A new Liquefied Natural Gas (LNG) plant, in Equatorial Guinea, Africa required a pipeline corridor with supplementary utilities from the processing plant at about 55 m (180’) above sea level, down to the marine loading facility. The use of conventional structures and foundations on the unstable slope had substantial associated costs and risk. Various options were considered and the suspension bridge solution, avoiding the geotechnically unstable slope by providing tower foundations above the slope on stable ground and in the ocean, was selected. Buckland & Taylor Ltd. developed the final design of a 350 m (1148’) main span inclined deck, suspension bridge to carry the pipeline corridor across the unstable geotechnical slope. The configuration of the bridge was dictated by the site conditions and the allowable movements of the pipelines. The superstructure consists of steel towers approximately 60 m (197’) tall with two main cables, each composed of three 89 mm (3 1/2”) strands, supporting a 12 m (39.4’) wide truss deck system. The deck of the bridge is fully grated for safety and ease of installation of the pipes and utilities once the main bridge structure was complete. With the pipes in position, the walkway provides continuous access to the pipelines and utilities for future maintenance, as well as provides a fixed pedestrian route from the plant to the loading facility. The details of all of the components were developed to address the demanding schedule, available fabrication facilities, shipping restrictions to the remote location, flexibility in the erection sequence and ease of construction. Repetitive structural components were detailed to simplify fabrication, facilitate transportation to the site and improve the schedule during construction. The aggressive project schedule dictated that field investigations were still being undertaken while final design was being completed. Buckland & Taylor Ltd. made design changes to suit field conditions or methods of construction with minimal impact on fabrication and construction. The design process considered various methods of erecting the bridge to simplify details and improve the construction schedule. The design of the suspension bridge was initiated in August 2004, with the conceptual design complete in a month and the detailed design issued for construction in January 2005. The main foundation construction and structural steel fabrication proceeded immediately with priorities set to meet the construction schedule. With the progress of design, fabrication and construction, Buckland & Taylor Ltd. anticipates that pipes will be installed on the bridge 20 months after the start of design.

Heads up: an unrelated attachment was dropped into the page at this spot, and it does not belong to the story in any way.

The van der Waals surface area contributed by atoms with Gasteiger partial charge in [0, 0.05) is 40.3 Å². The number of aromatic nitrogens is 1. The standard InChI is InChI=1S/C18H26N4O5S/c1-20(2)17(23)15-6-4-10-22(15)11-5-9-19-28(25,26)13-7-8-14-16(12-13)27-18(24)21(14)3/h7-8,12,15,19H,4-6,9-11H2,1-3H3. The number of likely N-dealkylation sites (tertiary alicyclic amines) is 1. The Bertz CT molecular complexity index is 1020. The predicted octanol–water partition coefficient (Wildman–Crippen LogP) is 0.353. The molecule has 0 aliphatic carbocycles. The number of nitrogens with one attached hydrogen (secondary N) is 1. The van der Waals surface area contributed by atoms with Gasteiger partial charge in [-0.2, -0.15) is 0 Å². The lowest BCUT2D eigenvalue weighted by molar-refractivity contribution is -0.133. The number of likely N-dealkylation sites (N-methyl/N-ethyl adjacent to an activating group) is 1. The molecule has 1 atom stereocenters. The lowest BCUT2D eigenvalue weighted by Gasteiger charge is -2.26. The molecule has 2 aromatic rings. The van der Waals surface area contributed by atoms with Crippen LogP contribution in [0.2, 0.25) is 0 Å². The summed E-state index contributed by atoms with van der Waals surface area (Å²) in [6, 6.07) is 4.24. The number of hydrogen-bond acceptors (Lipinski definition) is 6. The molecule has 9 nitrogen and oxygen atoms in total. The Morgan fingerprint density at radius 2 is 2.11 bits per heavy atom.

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Liquefied Natural Gas Pipeline Suspension Bridge Design
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Queen, DJ, Felber, A, Scarborough, C, & Taylor, P. "Liquefied Natural Gas Pipeline Suspension Bridge Design." Proceedings of the 2006 International Pipeline Conference. Volume 1: Project Management; Design and Construction; Environmental Issues; GIS/Database Development; Innovative Projects and Emerging Issues; Operations and Maintenance; Pipelining in Northern Environments; Standards and Regulations. Calgary, Alberta, Canada. September 25–29, 2006. pp. 599-608. ASME. https://doi.org/10.1115/IPC2006-10461
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